I recently started growing fodder in trays in the spare room of my house, it may not be as pretty as the stuff from the machine but its pretty damn good. I have a bunch of buckets, some with holes drilled in the bottom and some solid for the soaking stage. I have a shelf unit that I have covered in a black blanket for the first 3 days and finally I have more shelves on a table in front of a window and I leave the lights turned on all the time in that room. I mist the trays a couple times per day with a pressurized pestacide sprayer, it takes no time at all. My two little ponies love it and recently my 3 bigger horses have started on it. My challenge is making it fast enough but I am not using a machine and my cost is minimal. I avoid mold issues by adding a tiny cap of bleach to the initial soak stage which is gome after the 3 or four rinses that follow the next couple days,, no mold,, my biggest issue is with fruit flies,,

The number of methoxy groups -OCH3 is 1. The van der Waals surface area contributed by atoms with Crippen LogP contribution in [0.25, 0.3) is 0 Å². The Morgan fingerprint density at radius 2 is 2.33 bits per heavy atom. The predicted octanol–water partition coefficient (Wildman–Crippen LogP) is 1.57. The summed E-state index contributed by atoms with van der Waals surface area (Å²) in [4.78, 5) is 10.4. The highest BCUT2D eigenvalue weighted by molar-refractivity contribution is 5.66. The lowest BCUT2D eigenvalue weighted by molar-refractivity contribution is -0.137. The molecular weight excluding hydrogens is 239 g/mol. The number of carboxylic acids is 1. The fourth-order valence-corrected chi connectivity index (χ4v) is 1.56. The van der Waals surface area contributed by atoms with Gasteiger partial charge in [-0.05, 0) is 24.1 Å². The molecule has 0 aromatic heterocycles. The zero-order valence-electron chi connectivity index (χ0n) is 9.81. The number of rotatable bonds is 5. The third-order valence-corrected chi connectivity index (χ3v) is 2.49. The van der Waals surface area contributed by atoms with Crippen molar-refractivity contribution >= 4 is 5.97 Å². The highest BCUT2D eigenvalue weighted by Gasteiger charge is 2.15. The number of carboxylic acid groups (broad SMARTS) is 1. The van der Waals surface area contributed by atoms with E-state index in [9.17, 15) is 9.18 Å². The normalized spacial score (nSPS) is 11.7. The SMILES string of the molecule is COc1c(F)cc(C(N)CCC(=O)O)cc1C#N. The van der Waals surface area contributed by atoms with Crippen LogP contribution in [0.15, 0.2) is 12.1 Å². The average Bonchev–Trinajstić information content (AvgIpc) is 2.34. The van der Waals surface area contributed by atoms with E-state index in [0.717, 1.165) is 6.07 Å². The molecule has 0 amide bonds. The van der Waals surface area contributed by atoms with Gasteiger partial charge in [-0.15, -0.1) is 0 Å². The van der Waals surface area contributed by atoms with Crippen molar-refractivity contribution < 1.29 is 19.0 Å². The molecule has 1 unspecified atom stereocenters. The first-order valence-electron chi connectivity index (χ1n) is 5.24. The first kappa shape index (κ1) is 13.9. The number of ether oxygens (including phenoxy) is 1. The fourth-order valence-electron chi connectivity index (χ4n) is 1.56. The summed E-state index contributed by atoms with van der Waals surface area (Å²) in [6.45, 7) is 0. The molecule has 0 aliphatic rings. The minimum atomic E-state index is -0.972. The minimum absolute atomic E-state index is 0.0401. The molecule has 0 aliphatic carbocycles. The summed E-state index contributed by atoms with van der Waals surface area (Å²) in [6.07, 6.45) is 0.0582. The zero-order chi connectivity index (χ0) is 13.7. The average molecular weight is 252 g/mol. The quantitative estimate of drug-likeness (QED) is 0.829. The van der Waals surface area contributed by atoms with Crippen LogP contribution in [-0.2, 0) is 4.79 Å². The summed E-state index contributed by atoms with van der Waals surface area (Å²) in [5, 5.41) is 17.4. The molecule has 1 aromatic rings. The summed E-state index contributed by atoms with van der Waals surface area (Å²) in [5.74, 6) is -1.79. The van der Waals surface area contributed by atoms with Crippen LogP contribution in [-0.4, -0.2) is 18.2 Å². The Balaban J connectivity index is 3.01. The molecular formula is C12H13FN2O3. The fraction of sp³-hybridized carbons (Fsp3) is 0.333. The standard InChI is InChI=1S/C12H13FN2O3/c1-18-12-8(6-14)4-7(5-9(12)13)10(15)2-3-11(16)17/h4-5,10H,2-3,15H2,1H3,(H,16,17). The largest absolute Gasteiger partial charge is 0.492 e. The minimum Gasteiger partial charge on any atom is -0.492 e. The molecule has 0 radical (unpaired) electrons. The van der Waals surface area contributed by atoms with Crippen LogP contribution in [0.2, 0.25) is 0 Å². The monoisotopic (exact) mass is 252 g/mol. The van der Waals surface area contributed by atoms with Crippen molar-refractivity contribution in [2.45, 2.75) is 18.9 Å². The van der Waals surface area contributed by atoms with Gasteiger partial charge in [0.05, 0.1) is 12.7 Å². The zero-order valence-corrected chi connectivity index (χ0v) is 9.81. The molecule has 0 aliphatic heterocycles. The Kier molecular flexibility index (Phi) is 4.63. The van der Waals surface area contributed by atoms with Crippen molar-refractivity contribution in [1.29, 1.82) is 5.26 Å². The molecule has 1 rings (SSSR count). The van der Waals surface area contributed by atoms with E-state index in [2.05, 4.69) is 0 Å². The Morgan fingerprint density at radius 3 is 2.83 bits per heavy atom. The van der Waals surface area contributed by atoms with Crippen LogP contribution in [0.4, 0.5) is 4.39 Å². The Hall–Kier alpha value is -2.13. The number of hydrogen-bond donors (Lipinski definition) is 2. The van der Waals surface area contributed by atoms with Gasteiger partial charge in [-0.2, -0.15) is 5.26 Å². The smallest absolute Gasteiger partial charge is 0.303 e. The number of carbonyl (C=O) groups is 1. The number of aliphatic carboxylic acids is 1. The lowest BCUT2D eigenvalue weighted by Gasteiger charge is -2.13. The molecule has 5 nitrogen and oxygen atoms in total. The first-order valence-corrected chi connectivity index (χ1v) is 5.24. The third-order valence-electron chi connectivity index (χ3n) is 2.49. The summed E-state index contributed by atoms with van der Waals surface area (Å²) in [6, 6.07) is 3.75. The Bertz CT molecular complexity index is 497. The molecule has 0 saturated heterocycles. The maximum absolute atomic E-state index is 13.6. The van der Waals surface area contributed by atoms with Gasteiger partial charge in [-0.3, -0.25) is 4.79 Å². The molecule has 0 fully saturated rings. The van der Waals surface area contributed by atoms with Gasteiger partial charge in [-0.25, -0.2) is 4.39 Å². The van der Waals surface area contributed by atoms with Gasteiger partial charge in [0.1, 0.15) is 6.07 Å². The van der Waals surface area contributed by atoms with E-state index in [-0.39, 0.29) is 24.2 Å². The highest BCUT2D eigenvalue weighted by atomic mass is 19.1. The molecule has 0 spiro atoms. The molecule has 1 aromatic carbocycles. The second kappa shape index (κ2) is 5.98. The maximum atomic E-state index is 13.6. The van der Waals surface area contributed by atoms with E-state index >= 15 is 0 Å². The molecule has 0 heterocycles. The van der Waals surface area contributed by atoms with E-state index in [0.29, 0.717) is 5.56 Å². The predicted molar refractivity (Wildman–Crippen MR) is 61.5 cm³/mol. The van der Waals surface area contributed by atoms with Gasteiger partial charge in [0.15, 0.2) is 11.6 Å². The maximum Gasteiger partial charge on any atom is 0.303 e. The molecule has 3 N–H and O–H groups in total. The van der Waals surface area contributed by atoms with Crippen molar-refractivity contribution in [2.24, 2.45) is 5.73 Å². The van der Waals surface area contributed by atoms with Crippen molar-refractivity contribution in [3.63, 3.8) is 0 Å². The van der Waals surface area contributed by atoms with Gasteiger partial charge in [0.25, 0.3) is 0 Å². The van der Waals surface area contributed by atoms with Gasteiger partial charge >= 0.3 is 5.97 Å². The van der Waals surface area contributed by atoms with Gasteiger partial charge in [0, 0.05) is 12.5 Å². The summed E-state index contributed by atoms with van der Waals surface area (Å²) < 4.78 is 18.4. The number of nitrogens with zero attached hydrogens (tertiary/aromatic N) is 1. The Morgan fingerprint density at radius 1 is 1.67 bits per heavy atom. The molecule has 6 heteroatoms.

Oct 02, 2012
You can order plans for a scalable unit less than half the cost of others
by: Larry Bailey

To save yourself a lot of headache I suggest you order the Fodder Handbook (has drawings, specs, parts list, detailed descriptions of how to build a water spray type fodder system). Cost is $250 but it is saving ma a ton of trial and error. You can size it accordingly. Your biggest cost will probably be a water tight container of some sort. has some pistures of a 40 foot long unit. I plan on building a 20 foot unit for around $6,000. A commercial fodder pro type 20' enclosed atmospherically controlled unit costs ~$15,000+. If you only have a few animals it will not be cost effective.

If you are interested email Holly Zech at

Oct 10, 2012
Growing healthy fodder in a hydroponic system
by: DrDebND